Books I am Currently Reading:

A Dangerous Calling by Paul Tripp

Books I want to Read:

A Critical Examination of the Doctrine of Revelation in Evangelical Theology by Carisa Ash

Dispensationalism and the History of Redemption: A Developing and Diverse Tradition edited by Bingham and Krieder

Center Church by Timothy Keller

Collected Writings on Scripture by D.A. Carson

Almost Christian: What the Faith of Our Teenagers Is Telling the American Church by Kenda Creasy Dean

Bonhoeffer: Pastor, Martyr, Prophet, Spy by Eric Metaxas

American Grace: How Religion Divides and Unites Us by Robert Putnam

Souls in Transition: The Religious and Spiritual Lives of Emerging Adults by Christian Smith with Patricia Snell

Books I recently read:

Exploring Christian Theology by Svigel and Holsteen

God with Us by Glenn Krieder

Basic Theology by Charles C. Ryrie

Zombies, Football, and the Gospel: At Least 10 Somewhat Irrefutable Game-Changers for Church Leaders and Whoever They Follow by Reggie Joiner

Lead Small: Five Big Ideas Every Small Group Leader Needs to Know by Reggie Joiner and Tom Shefchunas

The Legacy Path: Discover Intentional Spiritual Parenting by Brian Haynes

The Advantage: Why Organizational Health Trumps Everything Else in Business by Patrick Lencioni

Is God a Moral Monster: Making Sense of the Old Testament God by Paul Copan

Letter to a Christian Nation by Sam Harris

My Response: This is a popular book by a well known atheist. Sam Harris simply lays out all the reasons by he has issue, not with the Christian faith, by with current American Christianity. Simply put, he is facing many false assumptions and misinformed experiences and ideas about Christianity. My response initially to Harris was, “you just need to see the real Christianity,” but then I thought maybe this is our fault. Maybe it is our fault that Same Harris looks at Christianity and comes to his conclusions. That’s what I appreciated about this book. It helped me to look in the mirror and ask myself if I am representing Christ to our culture.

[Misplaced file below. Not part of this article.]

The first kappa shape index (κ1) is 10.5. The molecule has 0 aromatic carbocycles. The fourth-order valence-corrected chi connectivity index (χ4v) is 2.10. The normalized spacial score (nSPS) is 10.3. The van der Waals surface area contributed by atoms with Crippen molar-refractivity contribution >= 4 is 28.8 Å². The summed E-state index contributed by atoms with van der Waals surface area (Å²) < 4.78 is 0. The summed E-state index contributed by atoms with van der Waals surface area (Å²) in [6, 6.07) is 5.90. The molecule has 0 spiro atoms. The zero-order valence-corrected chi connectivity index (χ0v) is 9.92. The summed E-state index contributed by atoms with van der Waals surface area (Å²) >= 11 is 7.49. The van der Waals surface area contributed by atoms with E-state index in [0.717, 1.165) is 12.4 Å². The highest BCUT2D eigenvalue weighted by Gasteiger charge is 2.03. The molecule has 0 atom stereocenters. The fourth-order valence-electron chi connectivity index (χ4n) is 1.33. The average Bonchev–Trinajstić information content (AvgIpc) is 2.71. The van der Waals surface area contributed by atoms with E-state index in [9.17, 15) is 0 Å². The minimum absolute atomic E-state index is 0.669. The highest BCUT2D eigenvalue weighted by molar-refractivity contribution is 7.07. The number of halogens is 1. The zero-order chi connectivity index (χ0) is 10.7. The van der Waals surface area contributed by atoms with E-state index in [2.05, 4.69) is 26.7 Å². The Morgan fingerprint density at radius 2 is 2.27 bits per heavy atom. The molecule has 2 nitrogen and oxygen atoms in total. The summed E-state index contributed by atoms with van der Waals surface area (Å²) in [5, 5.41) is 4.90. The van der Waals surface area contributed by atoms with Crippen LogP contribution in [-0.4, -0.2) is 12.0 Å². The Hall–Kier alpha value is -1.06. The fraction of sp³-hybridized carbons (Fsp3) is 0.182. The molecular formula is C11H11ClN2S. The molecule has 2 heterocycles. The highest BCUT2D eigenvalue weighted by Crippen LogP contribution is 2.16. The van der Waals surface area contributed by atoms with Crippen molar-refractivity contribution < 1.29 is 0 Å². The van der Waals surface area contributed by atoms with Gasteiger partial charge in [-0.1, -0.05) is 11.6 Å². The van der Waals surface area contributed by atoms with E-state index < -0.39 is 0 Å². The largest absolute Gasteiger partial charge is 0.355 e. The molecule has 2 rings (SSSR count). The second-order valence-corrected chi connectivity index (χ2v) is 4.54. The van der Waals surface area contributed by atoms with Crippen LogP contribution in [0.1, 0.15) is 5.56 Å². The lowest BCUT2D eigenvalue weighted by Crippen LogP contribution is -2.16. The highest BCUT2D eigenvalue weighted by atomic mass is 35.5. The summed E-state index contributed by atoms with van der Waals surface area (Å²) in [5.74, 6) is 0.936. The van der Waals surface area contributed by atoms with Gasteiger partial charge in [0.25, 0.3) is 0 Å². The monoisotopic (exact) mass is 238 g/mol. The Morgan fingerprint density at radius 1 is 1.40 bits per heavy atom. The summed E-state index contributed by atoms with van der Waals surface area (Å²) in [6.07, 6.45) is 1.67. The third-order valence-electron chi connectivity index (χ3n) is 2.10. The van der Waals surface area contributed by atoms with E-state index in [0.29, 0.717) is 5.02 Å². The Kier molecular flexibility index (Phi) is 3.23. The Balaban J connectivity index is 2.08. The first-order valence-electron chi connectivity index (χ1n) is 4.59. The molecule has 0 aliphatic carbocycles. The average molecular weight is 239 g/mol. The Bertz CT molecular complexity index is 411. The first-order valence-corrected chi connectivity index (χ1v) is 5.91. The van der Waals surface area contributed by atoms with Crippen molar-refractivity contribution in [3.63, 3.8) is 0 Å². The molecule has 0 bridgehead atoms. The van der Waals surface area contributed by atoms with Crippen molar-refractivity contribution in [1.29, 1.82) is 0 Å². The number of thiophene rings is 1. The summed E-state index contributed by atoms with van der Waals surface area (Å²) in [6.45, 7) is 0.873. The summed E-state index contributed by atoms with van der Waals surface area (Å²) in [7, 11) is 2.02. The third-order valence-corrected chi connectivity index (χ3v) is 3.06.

Scandal of the Evangelical Mind by Mark Noll

My Response: One of the key historical books and a must read for all Christians. Want to know why evangelicalism is the was it is? Why our dealings with science, politics, and the seemingly manipulative culture presentations of the gospel exist? Noll’s work is an excellent read.

Retro Christianity by Michael Svigel (One of my favorite professors from DTS)

My Response: Dr. Svigel’s book is a close cousin to Noll’s. The purpose of the book is to deal with a great tension. On the one hand, churches desire to reach back into the past and retain the truth of the historical church. On the other hand, we need to be progressive and interpret the gospel in our present day context. To deny both is to stay stagnate. So, Svigel attempts to breach a proper and biblical way of handling this tension.

Heresy: A History of Defending the Truth by Alister McGrath

My Response: If you have never looked into the heresies of the past, you should. McGrath does a great job of briefly explaining and discussing the heresies of the early church. He also deals with many of the social factors and reasons why heresies arose and their origin. A great read, but if you have never heard of Arius or Marcion, you might get a little lost in the mix, so go slow.


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